Friday 13th – Sunday 15th May 2022 – conscious competence

Finally – a decent mass of alliums. Only taken me 6 years of planting more and more of the damn things every autumn. And still I’d like more! I suspect the christophii will open while we’re away, just to spite me.

Frenzied activity in the garden all weekend, with three long days of hard graft put in by all three of us (well, the Under-Gardener perhaps not so much). We had scorching hot weather followed by a warm wet day and I am so grateful for a good downpour that I didn’t mind working in it. To be honest, as long as it’s warm, I never mind gardening in the rain.

I have removed all of the forget-me-nots and made a good start on planting out the annual seedlings I had raised to plug the gaps. For the first time ever I was pleased to be taking out the FMNs, noticing how the air and light was let into the borders by me doing so, and starting to see how to create drifts and blocks of colour for impact. I finally feel like I’m really gaining skills in translating how I want things to look in my head into reality in the beds. Not that I don’t still make plenty of mistakes, though… I found several perennials getting swamped by other things, and had to move a few things around. There is still a stubborn patch in the long border where it’s difficult to get things to grow, I’m fairly sure there’s an old tree root there. Still, I am happier with the garden than I have ever been, and I am revelling in a sense of competence.

The Under-Gardener is a sworn enemy of the wheelbarrow and thus must monitor it closely for the slightest hint of insurrection. He will follow it up and down the path, eyeing it with suspicion.
I’m going to get really boring about these alliums. Sorry. And that washing line ruins the view. It used to be possible to reel it in, but I discovered today that Chief Engineer has now lashed the end to the post in a complicated knot (probably to stop me from leaving it down at inopportune moments).
Saturday’s bright sun popped the first bud on the oriental poppy. We have a deeper red one that I much prefer, but that hasn’t opened yet. This one I grew from seed 7 years ago, however, so I do feel rather connected to it. I love the strange blue-black pollen – the bees seem to roll around and get drunk in it.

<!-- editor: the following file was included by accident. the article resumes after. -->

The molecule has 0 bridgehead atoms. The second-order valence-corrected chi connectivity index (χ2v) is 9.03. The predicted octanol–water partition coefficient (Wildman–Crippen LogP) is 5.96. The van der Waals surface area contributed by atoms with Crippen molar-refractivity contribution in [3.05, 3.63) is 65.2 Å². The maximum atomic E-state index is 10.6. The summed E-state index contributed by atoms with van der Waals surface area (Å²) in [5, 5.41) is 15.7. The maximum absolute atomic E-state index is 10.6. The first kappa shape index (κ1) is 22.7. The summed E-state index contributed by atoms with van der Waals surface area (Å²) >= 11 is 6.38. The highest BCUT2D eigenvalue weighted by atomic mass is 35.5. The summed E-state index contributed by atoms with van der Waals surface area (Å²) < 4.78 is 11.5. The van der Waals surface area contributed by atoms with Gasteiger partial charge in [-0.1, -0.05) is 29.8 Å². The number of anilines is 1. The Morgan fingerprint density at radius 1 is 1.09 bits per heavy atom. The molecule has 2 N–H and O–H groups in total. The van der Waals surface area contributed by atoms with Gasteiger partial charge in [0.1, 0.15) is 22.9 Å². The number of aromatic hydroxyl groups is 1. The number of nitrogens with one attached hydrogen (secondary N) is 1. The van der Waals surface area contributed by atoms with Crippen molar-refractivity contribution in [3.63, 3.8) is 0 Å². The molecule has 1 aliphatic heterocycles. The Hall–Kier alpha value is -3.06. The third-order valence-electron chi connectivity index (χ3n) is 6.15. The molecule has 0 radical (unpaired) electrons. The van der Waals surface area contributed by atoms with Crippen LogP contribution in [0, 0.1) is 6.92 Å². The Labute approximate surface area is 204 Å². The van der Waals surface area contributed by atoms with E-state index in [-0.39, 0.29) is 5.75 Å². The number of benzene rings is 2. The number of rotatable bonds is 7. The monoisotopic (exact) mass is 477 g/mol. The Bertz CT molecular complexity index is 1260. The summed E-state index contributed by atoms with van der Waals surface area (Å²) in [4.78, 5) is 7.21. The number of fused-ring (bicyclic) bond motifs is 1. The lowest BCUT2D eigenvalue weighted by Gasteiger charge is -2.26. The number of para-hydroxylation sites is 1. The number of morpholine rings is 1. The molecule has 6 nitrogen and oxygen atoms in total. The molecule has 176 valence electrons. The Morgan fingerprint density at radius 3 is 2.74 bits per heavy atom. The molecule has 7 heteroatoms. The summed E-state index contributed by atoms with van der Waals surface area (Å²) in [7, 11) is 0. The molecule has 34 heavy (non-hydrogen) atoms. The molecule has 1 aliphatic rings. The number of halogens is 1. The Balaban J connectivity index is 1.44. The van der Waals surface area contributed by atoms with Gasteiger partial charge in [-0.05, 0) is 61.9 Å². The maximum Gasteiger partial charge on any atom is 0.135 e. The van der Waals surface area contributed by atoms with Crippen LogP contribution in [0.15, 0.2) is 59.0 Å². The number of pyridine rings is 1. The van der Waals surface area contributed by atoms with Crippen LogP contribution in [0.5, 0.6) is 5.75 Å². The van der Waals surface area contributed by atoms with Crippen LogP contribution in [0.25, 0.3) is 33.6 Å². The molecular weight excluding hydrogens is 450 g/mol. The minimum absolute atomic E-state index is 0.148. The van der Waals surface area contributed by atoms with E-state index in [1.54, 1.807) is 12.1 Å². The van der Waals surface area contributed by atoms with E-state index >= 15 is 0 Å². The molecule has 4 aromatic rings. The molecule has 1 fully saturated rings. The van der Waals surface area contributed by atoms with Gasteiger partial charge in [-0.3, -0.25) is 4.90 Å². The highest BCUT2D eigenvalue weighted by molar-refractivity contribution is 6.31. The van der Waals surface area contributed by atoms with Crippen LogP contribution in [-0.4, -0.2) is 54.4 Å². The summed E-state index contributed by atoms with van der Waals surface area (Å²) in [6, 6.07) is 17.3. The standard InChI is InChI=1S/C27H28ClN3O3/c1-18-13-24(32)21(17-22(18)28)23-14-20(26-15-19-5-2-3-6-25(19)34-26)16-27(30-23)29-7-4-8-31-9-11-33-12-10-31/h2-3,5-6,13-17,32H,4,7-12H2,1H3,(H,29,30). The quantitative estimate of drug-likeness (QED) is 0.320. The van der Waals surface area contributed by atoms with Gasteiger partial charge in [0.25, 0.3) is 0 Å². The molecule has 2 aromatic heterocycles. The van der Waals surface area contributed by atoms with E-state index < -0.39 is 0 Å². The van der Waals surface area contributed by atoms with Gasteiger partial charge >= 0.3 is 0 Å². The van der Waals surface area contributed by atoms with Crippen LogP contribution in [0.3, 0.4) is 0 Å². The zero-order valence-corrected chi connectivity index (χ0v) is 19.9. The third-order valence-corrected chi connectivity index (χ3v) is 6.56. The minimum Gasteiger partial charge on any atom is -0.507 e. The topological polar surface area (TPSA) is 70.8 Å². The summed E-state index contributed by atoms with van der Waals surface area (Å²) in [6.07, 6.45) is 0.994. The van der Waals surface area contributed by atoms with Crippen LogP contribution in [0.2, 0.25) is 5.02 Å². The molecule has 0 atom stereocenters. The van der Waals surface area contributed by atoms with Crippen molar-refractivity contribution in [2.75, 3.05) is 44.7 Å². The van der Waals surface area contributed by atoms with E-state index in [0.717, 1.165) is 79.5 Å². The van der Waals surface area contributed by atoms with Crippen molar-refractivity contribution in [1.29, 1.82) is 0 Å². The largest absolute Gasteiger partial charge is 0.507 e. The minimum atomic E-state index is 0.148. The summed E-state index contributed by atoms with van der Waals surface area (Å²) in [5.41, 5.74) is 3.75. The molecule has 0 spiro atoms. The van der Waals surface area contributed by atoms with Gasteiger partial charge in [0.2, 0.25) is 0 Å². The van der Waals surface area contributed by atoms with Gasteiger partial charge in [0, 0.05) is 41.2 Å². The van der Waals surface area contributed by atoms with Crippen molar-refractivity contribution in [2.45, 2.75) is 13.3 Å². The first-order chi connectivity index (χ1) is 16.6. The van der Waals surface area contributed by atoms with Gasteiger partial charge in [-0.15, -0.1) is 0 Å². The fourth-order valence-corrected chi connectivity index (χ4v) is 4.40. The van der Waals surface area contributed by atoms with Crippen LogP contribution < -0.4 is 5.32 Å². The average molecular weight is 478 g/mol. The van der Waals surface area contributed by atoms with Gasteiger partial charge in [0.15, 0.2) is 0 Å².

These roses on the top arch seem to me to be a brighter yellow than ever before, but I am probably mis-remembering. In any event, they lit up the grey day on Sunday.
This tickled me. That giant teasel has big pools of water trapped in the nodes at each set of leaves (here you see a cerinthe petal floating in the pool). I suppose this must be its way of ensuring a supply of water to get it through dry weather or something. Nature’s ingenuity is so pleasing.
A slug’s determination and appetite, however, are not. I planted out some dahliae in the gaps created by the FMN removal. I appear to have opened an all you can eat buffet for molluscs. I should have put a slug pub next to it. The Bishop of Llandaff has been denuded. Balls. Luckily I held one back as insurance.
Wheelbarrows simply cannot be trusted.
Peas, on the other hand, should be given a chance (sorry).
I’m having a very leguminous year this year, I seem to have ordered, sown and raised all sorts of weird and wonderful peas and beans, having been disappointed not to have grown more last year. The middle block of peas here are already forming pods… which makes me think I might get something in the space immediately after they’ve finished, and make this bed do double-service this year… a late row of brassicas, perhaps?
Chief Engineer has worked like ten men this weekend. He laid more pebble path along the far side of the central veg bed and also built the rather smashing wooden trough you see to the right in this shot. it is exactly the right size to hold four of those polystyrene boxes you see nestled in it. These come from the grocer, who gets wholesale broccoli in them, and I’ve found they are perfect for a whole host of jobs in the garden. They are currently housing dahliae which have overwintered in them and are now waiting to be planted out in pots or the borders, and once the dahliae move on, they will probably either house beans or courgettes, or possibly a bit of both. The wooden trough means I don’t have to see the white poly boxes from the house. I’m also sneaking a narrow row of beans in next to the brassica cage on the right, so that the cage is obscured from the house. I think this is probably going to backfire on me spectacularly – either the slugs will take the lot, or I’ll have proved to have jammed too much into too little space and it’ll all fail. We’ll see. Time enough to sow more as back-up, I think…